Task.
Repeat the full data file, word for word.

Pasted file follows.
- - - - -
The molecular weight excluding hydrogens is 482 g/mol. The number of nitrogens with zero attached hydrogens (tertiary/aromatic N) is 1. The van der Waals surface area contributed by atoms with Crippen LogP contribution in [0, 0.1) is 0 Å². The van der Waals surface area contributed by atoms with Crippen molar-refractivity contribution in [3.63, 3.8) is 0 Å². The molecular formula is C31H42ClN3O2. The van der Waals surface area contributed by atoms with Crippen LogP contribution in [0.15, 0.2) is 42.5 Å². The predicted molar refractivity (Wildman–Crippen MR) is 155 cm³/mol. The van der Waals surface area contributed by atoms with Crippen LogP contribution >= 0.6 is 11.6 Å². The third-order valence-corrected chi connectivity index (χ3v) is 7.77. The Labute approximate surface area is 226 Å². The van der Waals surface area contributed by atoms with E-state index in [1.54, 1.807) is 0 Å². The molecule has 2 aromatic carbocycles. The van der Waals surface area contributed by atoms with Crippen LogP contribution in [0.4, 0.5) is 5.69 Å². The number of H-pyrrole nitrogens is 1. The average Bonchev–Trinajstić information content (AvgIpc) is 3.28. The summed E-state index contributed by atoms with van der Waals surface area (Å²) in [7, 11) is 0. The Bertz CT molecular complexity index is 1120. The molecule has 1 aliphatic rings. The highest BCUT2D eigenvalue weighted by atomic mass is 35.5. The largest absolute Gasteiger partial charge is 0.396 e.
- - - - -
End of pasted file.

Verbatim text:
The molecular weight excluding hydrogens is 482 g/mol. The number of nitrogens with zero attached hydrogens (tertiary/aromatic N) is 1. The van der Waals surface area contributed by atoms with Crippen LogP contribution in [0, 0.1) is 0 Å². The van der Waals surface area contributed by atoms with Crippen molar-refractivity contribution in [3.63, 3.8) is 0 Å². The molecular formula is C31H42ClN3O2. The van der Waals surface area contributed by atoms with Crippen LogP contribution in [0.15, 0.2) is 42.5 Å². The predicted molar refractivity (Wildman–Crippen MR) is 155 cm³/mol. The van der Waals surface area contributed by atoms with Crippen LogP contribution >= 0.6 is 11.6 Å². The third-order valence-corrected chi connectivity index (χ3v) is 7.77. The Labute approximate surface area is 226 Å². The van der Waals surface area contributed by atoms with E-state index in [1.54, 1.807) is 0 Å². The molecule has 2 aromatic carbocycles. The van der Waals surface area contributed by atoms with Crippen LogP contribution in [0.4, 0.5) is 5.69 Å². The number of H-pyrrole nitrogens is 1. The average Bonchev–Trinajstić information content (AvgIpc) is 3.28. The summed E-state index contributed by atoms with van der Waals surface area (Å²) in [7, 11) is 0. The Bertz CT molecular complexity index is 1120. The molecule has 1 aliphatic rings. The highest BCUT2D eigenvalue weighted by atomic mass is 35.5. The largest absolute Gasteiger partial charge is 0.396 e.